You’re Not a Good Christian (But Jesus Loves You)

Sometimes I feel like a bad Christian. I might be the only one, but then again, I might not.

We’re surrounded by articles and books and blogs telling us what we need to do in order to be better. Spend too much time on Facebook or Twitter and you’ll be convinced that you’re not giving enough money to Africa, your kids are bratty, your diet will kill you, you’re not being nice enough to your spouse, and God generally finds your attitude crummy.

I’ve been leading a Bible study at my church on the subject of grace. After my recent talk, a young man approached me and informed me that he was deeply impacted by a very popular Christian book. He said, “After reading the book I realized that even though I believe in Jesus, I’m not doing enough to really call myself a Christian.” He felt that was a good thing. I don’t think it is.

Let me suggest that we don’t primarily need to be told how to be better Christians. Yes, part of discipleship is explaining God’s standards of righteousness. Yes, the Scripture is clear that God cares for the poor and the weak and the vulnerable, and He calls us to do so as well. It is true that Christians are called to reflect the character of Jesus.

And yet, despite all the calls to action and all the guilt trips and all the hard-hitting books, most people don’t really change. Instead, most people simply feel overwhelmed, guilty, and sad. They throw up their hands in defeat and slowly convince themselves that they will never do enough to earn God’s smile. Most of us are keenly aware that we don’t measure up, and the constant reminders only make us sad.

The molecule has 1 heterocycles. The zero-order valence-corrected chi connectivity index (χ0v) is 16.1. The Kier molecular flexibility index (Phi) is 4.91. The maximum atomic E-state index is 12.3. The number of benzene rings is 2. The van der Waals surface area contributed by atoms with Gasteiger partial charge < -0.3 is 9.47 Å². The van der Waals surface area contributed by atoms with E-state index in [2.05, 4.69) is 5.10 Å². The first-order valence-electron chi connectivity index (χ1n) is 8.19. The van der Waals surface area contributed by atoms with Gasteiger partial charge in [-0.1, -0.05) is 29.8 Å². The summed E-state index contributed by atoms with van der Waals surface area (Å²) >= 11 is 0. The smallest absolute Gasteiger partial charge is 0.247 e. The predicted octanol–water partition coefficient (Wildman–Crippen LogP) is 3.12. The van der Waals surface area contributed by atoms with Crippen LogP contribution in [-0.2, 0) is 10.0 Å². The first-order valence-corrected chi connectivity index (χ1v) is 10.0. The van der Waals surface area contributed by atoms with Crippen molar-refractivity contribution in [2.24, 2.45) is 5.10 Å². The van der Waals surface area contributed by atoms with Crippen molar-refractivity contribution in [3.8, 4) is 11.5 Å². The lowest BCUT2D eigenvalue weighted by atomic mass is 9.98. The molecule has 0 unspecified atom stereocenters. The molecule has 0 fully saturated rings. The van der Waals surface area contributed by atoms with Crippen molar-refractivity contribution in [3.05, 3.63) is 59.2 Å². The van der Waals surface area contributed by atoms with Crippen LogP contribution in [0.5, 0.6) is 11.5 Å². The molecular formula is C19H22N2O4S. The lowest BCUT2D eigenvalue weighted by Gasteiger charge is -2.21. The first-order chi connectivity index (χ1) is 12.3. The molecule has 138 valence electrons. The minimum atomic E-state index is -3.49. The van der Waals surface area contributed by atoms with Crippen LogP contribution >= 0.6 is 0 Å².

The message we really need to hear is that God, in His matchless and infinite grace, loves you and me despite our bratty kids, terrible diet, self-centeredness and crummy attitude. I think many leaders are afraid to preach the unqualified grace of God, for fear that it might exacerbate the problem of sin. Interestingly, Paul faced the same concern when He preached the Gospel of grace. After all, isn’t it dangerous to tell people that God loves them unconditionally and has forgiven them through Jesus?

What Paul wrote in Romans 6 is still true today. It’s the realization of God’s grace that provides us with the power and motivation to reflect Jesus! The reason that guilt trips don’t make us any better is because, like the Law, they provide a terribly high standard without any means or reason to accomplish it. On the other hand, when we accept what Jesus has done for us, and when the Spirit of God enters our lives, we suddenly have a foundation on which to build our obedience. We don’t obey so God will like us more. We obey because He’s already told us He loves us beyond imagination.